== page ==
|A printing block mentions ancient customs practised by the Nguyễn dynasty during the Lunar New Year holiday. Photo from the National Archives Centre No 4|
By Mai Duyên & Cao Quang
Tết Nguyên Đán (Traditional Lunar New Year) is the biggest among traditional festivals for the Vietnamese people. Today, many ancient customs are still practised in the former royal capital. Many people ask the same question: How was the Lunar New Year organised by the Nguyễn kings in the past?
There is a rare source of material that mentions the customs – the wood printing blocks from the Nguyễn dynasty (1802-1945), which have been kept at the National Archives Centre No 4. The blocks contain details on traditional customs practised for the Lunar New Year. The preparation work starts months before Tết.
On the first day of the last lunar month, Nguyễn kings organised the Ban Sóc ceremony to distribute calendars for royal mandarins at Ngọ Môn (Noon Gate). Ordinary people received calendar in their localities. At the same time, kings fixed the holidays for the Lunar New Year. After announcing the holiday, the royal family would decorate the royal palaces with parallel sentences, flags, flowers and lanterns. The holiday atmosphere began from that day.
|A bamboo pole was erected at Huế royal complex in 2017. Photo thuathienhue.gov.vn|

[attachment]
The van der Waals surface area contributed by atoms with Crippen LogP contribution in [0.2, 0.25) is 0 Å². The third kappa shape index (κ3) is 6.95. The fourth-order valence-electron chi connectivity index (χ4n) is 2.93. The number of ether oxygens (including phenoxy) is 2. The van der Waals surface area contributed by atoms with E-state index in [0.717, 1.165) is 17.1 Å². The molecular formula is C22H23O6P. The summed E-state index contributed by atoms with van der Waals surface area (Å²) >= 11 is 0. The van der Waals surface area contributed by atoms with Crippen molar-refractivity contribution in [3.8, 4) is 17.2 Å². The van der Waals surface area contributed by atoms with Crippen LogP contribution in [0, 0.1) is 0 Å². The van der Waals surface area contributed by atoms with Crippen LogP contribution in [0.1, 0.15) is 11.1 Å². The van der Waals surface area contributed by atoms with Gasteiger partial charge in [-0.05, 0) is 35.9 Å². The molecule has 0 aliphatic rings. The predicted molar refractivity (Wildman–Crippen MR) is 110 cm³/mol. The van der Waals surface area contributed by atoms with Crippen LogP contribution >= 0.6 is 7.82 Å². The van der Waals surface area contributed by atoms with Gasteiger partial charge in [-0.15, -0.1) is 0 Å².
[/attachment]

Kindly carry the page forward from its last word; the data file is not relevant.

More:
In the middle of the last lunar month, often on the 20th day (of the last lunar month), the royal family would organise the Phất Thức (Cleaning up) ceremony. At Cần Chánh Palace, there were six wooded wardrobes to store the royal seals. Servants would go to get water from the junction on Hương River and put flowers on the water. The seals would be cleaned with water scented with flowers and dried with a red cloth. The seals were then put back into the wardrobes, which were locked and sealed with a paper with letters: “Royal Seal”. After the event, mandarins and the king would be off work and did not use the seals. Only after a Khai Ấn (Seal Opening) ceremony at the beginning of the new lunar year would the seals be used again.
Two days later (on the 22nd day of the last lunar month), the king would come to Thái Miếu or Thế Miếu to host the Cáp Hưởng ceremony to invite late ancestors to return to royal palaces and enjoy Tết.
According to the book titled Khâm Định Đại Nam Hội Điển Sự Lệ, which lists regular events in the court, in the year of Buffalo, Cat, Snake, Goat and Pig, the king would go to Thái Miếu. In the year of Rat, Rooster, Dragon, Horse, Monkey and Dog, the king would go to Thế Miếu. From that day, the king ordered mandarins and princes to conduct worship ceremonies on behalf of the king at mausoleums, temples and pagodas around the royal citadel.
The last day of the lunar year might have been the most anticipated day. Early in the morning, princes and mandarins would disperse to temples to host the Tuế Trừ (Farewell to the Old Year) ceremony. The ceremony should be early in the morning, after which a cây nêu (a tall bamboo pole) was erected by the court.
The bamboo pole was stripped of its leaves, except for a tuft at the top. Bows, arrows, bells, gongs and other leaves to ward off evil spirits were hung on the tree with the hope that the bad luck of the previous year will be chased away and everyone has a happy New Year. Erecting the bamboo pole is a special ceremony at the threshold of the new year. When the pole of the king was erected at Thái Hòa Palace, bamboo poles in other palaces, pagodas were then erected.